Furthermore, these results do not obtain when I actually run the circuit. Instead of a step-function for the probabilities, when I run 1024 shots I tend to get between 30 and 50 for the unsuccessful results and the successful results are spread between 200 and 460. While it's obvious that the successful results have been selected, the spread is concerning because the math seems to indicate that they should be fairly close together. Moreover, the successful results always fall in the same order, which is also counter-intuitive given that results are probabilistic. This implies one of two things to me:

1. The superposition isn't actually equal (i.e. there's some bias towards one value versus the other). However, this doesn't make sense as these results were obtained with a simulator so they should be very close to optimal.
2. I have inadvertently entangled the qubits in such a way that the result is affected.

Any insight into this would be greatly appreciated.

It turns out the issue with this circuit was in the use of the reset operator in conjunction with entanglement and superposition. In the oracle code I submitted, I use a Toffoli gate several times, which creates an entanglement between both input qubits and the output qubit. Since the input qubits are in superposition, that superposition state then "spreads" (for lack of a better term) to the output qubit. So, when the output qubit is reset using the reset operator, its superposition state and entanglements with the input qubits causes certain states to collapse, which changed the output of the circuit as a whole. This had confused me earlier because using reset with either superposition or entanglement causes no issue because both can collapse without change to the input because, in a sense, the output and input qubits are seperated. It is only, therefore, when they are used in conjunction that reset causes this behavior.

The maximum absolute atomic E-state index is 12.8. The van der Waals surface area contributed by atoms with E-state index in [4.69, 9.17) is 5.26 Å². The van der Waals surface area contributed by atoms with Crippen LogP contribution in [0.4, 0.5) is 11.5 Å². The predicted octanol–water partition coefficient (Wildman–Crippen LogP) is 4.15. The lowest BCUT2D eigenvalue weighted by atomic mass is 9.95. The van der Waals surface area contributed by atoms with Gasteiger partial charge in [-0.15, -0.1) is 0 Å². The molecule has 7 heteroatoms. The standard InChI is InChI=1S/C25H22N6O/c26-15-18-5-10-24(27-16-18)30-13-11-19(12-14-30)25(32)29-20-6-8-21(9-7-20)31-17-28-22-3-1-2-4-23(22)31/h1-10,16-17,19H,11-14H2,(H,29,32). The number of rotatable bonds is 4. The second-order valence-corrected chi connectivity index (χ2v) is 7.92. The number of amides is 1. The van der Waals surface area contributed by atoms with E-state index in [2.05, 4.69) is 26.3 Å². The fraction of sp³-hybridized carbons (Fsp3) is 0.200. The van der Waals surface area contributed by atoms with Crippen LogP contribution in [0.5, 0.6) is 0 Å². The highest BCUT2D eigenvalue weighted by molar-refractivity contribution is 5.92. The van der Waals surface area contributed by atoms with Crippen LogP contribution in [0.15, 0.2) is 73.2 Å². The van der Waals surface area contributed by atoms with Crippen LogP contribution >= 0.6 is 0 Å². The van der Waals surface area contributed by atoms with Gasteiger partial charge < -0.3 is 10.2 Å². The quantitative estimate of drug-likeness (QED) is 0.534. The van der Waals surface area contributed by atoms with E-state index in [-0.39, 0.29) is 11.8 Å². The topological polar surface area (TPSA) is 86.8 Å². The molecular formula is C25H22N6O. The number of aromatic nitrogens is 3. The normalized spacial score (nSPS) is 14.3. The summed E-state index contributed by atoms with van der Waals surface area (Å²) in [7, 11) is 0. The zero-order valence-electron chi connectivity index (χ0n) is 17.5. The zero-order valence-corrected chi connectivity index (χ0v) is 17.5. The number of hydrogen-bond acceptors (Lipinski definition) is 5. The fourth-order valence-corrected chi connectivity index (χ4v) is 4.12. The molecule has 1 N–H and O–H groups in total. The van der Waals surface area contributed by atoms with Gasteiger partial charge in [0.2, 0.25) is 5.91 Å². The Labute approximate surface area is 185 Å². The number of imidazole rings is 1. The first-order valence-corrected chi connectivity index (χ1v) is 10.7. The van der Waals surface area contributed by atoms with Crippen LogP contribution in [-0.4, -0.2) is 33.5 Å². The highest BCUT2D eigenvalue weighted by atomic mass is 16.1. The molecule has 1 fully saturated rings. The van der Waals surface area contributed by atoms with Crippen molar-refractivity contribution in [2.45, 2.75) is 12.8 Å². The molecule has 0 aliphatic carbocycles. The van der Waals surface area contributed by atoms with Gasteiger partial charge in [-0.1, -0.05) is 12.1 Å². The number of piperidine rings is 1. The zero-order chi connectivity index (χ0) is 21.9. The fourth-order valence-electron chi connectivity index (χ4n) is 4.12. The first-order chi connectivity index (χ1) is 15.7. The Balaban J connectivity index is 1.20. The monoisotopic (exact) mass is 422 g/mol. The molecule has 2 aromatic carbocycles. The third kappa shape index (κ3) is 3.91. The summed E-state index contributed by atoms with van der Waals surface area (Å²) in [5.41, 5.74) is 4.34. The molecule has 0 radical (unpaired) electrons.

The solution then, is quite simple: reverse the circuit to return the output qubit to a $$\left|0\right>$$ state after it is no longer needed:

# Encode S1 * !S2 * S3
circuit.x( search_register[2] )
circuit.ccx( search_register[1], search_register[2], ancillaries[0] )
circuit.ccx( search_register[3], ancillaries[0], ancillaries[1] )

# Encode S0 * S1
circuit.ccx( search_register[0], search_register[1], ancillaries[2] )

# Encode oracle ((S0 * S1) + (S1 * !S2 * S3))
circuit.x(ancillaries)
circuit.ccx( ancillaries[1], ancillaries[2], m_qubit[0] )
circuit.x(m_qubit)

# Return ancillaries to 0s so they can be used later
circuit.x(ancillaries)
circuit.ccx( search_register[0], search_register[1], ancillaries[2] )
circuit.ccx( search_register[3], ancillaries[0], ancillaries[1] )
circuit.ccx( search_register[1], search_register[2], ancillaries[0] )
circuit.x( search_register[2] )

# Do rotation about the average
circuit.h(search_register)
circuit.x(search_register)
circuit.ccx( search_register[0], search_register[1], ancillaries[0] )
circuit.ccx( search_register[2], ancillaries[0], ancillaries[1] )
circuit.ccx( search_register[3], ancillaries[1], m_qubit[0] )
circuit.x(search_register)
circuit.x(m_qubit)

# Return ancillaries to 0s for use later
circuit.ccx( search_register[2], ancillaries[0], ancillaries[1] )
circuit.ccx( search_register[0], search_register[1], ancillaries[0] )
circuit.h(search_register)


Doing this instead produced the desired result.